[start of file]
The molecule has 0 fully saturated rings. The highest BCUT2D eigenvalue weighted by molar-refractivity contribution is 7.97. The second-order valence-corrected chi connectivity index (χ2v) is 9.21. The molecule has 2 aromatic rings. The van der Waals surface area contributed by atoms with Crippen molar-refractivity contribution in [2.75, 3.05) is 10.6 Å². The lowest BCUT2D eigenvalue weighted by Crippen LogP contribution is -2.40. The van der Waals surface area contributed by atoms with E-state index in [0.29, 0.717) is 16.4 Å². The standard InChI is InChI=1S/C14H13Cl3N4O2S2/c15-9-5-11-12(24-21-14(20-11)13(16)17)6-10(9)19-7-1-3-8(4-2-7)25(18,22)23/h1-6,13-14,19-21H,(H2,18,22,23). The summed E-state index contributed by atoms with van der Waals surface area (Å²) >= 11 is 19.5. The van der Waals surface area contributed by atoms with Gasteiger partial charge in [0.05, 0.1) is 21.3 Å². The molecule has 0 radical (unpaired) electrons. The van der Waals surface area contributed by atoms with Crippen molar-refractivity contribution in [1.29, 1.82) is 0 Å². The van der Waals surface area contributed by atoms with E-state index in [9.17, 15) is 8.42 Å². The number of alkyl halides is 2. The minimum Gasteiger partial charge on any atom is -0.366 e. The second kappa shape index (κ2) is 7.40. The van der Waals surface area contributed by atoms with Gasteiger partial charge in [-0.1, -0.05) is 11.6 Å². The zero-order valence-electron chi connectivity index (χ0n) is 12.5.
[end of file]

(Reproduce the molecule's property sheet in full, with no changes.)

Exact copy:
The molecule has 0 fully saturated rings. The highest BCUT2D eigenvalue weighted by molar-refractivity contribution is 7.97. The second-order valence-corrected chi connectivity index (χ2v) is 9.21. The molecule has 2 aromatic rings. The van der Waals surface area contributed by atoms with Crippen molar-refractivity contribution in [2.75, 3.05) is 10.6 Å². The lowest BCUT2D eigenvalue weighted by Crippen LogP contribution is -2.40. The van der Waals surface area contributed by atoms with E-state index in [0.29, 0.717) is 16.4 Å². The standard InChI is InChI=1S/C14H13Cl3N4O2S2/c15-9-5-11-12(24-21-14(20-11)13(16)17)6-10(9)19-7-1-3-8(4-2-7)25(18,22)23/h1-6,13-14,19-21H,(H2,18,22,23). The summed E-state index contributed by atoms with van der Waals surface area (Å²) >= 11 is 19.5. The van der Waals surface area contributed by atoms with Gasteiger partial charge in [0.05, 0.1) is 21.3 Å². The molecule has 0 radical (unpaired) electrons. The van der Waals surface area contributed by atoms with Crippen molar-refractivity contribution in [1.29, 1.82) is 0 Å². The van der Waals surface area contributed by atoms with E-state index in [9.17, 15) is 8.42 Å². The number of alkyl halides is 2. The minimum Gasteiger partial charge on any atom is -0.366 e. The second kappa shape index (κ2) is 7.40. The van der Waals surface area contributed by atoms with Gasteiger partial charge in [-0.1, -0.05) is 11.6 Å². The zero-order valence-electron chi connectivity index (χ0n) is 12.5.